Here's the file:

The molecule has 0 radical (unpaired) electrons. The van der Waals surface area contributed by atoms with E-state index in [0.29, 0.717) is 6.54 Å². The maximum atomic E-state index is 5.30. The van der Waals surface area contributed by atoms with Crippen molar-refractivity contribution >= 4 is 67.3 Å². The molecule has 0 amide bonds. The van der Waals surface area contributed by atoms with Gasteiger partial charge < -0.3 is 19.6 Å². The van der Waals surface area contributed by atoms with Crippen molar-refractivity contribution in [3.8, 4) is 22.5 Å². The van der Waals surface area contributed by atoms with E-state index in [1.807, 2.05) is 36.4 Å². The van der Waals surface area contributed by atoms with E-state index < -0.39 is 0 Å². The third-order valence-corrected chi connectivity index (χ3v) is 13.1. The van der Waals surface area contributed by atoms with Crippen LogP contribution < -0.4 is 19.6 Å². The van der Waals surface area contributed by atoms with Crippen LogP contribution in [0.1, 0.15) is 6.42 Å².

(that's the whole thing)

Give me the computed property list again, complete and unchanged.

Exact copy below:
The molecule has 0 radical (unpaired) electrons. The van der Waals surface area contributed by atoms with E-state index in [0.29, 0.717) is 6.54 Å². The maximum atomic E-state index is 5.30. The van der Waals surface area contributed by atoms with Crippen molar-refractivity contribution >= 4 is 67.3 Å². The molecule has 0 amide bonds. The van der Waals surface area contributed by atoms with Gasteiger partial charge < -0.3 is 19.6 Å². The van der Waals surface area contributed by atoms with Crippen molar-refractivity contribution in [3.8, 4) is 22.5 Å². The van der Waals surface area contributed by atoms with E-state index in [1.807, 2.05) is 36.4 Å². The van der Waals surface area contributed by atoms with E-state index < -0.39 is 0 Å². The third-order valence-corrected chi connectivity index (χ3v) is 13.1. The van der Waals surface area contributed by atoms with Crippen LogP contribution < -0.4 is 19.6 Å². The van der Waals surface area contributed by atoms with Crippen LogP contribution in [0.1, 0.15) is 6.42 Å².